The Fresh Loaf

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Durum bread, Michael Wilson style

breadforfun's picture
breadforfun

Durum bread, Michael Wilson style

It's been a while since I posted any of my breads, but two recent bakes, inspired by Michael Wilson's post about Semola Rimacinata are worth sharing. 

Some old timers on TFL might recall that every few years there is a flurry of activity about breads with this Durum flour and the bakers in Altamura who use it exclusively. I myself was obsessed years ago when I returned from a trip there, and I tried to achieve something like the Pane Altamura that I got there. I did get good breads but never mastered their shaping techniques. A few years later I tried again, but without trying to shape it like they do in Altamura.

Michael's approach is distinctly different from what I had inferred from watching italian videos and had been doing earlier. As he describes his method, the lievitazione or old dough is built at 60% hydration with 2% salt, and there is a long autolyse also at 60% hydration but without the salt. The final dough comes in at 80% hydration. The lievitazione is at 20% of the final dough flour. I won't attempt to repeat his description because he does such a good job of it.

The main differences between Michaels and my bakes are the flour source (mine is Central Milling EFD) and I did not store either the old dough or the lievitazione in water as he does (but it is something I'm likely to try next go-round). The first bake my fermentation and proofs were done at relatively low temperature, about 74˚F.  As Michael did, I developed the dough fully. This is after 8 minutes using a stand mixer at speed 2 with the spiral dough hook.

The first loaf was shaped into a boule. The crumb was not as open as I would have liked, but I'm pretty sure it was not sufficiently proofed.

  

For the second bake I increased the overall hydration to 83% and did a much longer final proof at 85˚F. This did yield a somewhat more open crumb, though I think there is still further to go.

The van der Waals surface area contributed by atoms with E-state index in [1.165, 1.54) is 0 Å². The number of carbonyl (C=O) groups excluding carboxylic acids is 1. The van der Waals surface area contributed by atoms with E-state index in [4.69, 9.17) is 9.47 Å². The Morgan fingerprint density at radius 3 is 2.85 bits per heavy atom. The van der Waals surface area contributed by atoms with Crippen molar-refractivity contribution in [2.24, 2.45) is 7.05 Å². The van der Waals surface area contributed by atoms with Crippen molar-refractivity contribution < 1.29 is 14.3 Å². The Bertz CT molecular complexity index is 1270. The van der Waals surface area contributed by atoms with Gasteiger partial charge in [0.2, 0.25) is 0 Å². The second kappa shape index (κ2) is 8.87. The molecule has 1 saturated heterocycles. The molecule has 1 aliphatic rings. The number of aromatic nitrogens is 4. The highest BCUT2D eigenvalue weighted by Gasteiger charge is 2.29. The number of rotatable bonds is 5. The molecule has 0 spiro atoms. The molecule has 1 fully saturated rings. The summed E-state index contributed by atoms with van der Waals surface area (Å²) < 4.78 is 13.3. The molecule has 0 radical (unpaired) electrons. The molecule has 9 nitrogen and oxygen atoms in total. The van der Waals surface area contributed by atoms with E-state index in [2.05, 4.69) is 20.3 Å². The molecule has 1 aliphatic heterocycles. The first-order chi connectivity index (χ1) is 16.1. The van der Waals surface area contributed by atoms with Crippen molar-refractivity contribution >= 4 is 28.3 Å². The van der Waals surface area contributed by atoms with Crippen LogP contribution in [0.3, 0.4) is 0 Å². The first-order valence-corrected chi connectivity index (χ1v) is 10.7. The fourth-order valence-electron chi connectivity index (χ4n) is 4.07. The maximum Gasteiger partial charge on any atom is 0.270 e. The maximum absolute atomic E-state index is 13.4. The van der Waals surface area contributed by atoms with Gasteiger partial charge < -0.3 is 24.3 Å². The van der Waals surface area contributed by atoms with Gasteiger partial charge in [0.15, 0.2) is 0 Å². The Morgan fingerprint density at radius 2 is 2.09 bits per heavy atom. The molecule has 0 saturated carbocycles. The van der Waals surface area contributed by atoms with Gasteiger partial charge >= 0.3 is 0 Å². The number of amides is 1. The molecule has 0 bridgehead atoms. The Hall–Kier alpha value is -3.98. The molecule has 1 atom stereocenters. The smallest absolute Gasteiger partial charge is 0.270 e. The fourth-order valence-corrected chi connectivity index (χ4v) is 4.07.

As Michael points out, the dough is very tenacious and lacks extensibility. It is fairly difficult to work with. I went from 80% overall hydration for the first bake to 83% for the second bake, but there was no noticable difference in the dough consistency. However, there was a distinct difference in the texture of the crumb. In the first bake the crumb was somewhat chewy, almost too much resistance. The crumb of the second bake was very soft and offered very little resistance in the mouth. This is more like the Altamura style.

The taste for both was excellent, a bit nutty and subtly sweet. There was a gentle tang because I did not keep the lievitazione in water, but I didn't mind the sour. The next trials will have to wait until I can get more flour. Meanwhile, a shout-out to Michael for his great work with this flour.

 -Brad

Comments

The Roadside Pie King's picture
The Roadside Pi...

Kudos go to you for an outstanding bake in the vein of the ancient bread from, Altamura! 

breadforfun's picture
breadforfun

It is definitely a place I want to get back to once we can travel again.

-Brad

Benito's picture
Benito

Crust and crumb look outstanding to me Brad, very impressive bakes.  I’ve only used my Semola rimacinata for baguettes and have also now run out.  It isn’t the easiest flour to find around here.  I’ll have to have a look at Michael’s post if and when I can track down more of the flour.  

Benny

breadforfun's picture
breadforfun

Semola rimacinata is something I love coming back to. Challenging, and rewarding.

-Brad

mwilson's picture
mwilson

A fine showcase of golden hued bread there Brad!

The crumb on the second bake is exemplary, good aeration / low density, rich colour, defined alveoli, wide bloom.

Good to know my methods are repeatable...

Thanks for the nod,

Michael

breadforfun's picture
breadforfun

Michael,

Thanks. Yes, it seems to be robustly repeatable, I even experienced the dough falling apart when adding the water with the lievitazione. That is a lot of water to reincorporate and the effort took nearly 10 min. due to the clay-like nature of the dough. But it eventually decided to cooperate. I will take this a bit further when I can replenish my flour supply. Thank you for helping us understand this difficult grain. 

-Brad

Abe's picture
Abe (not verified)

Second one is excellent. That looks delicious Brad. You've hit the nail on the head with that crumb. As I said in the other post there's a narrow window for that perfect sweet spot when it comes to fermenting durum flour. You've hit it!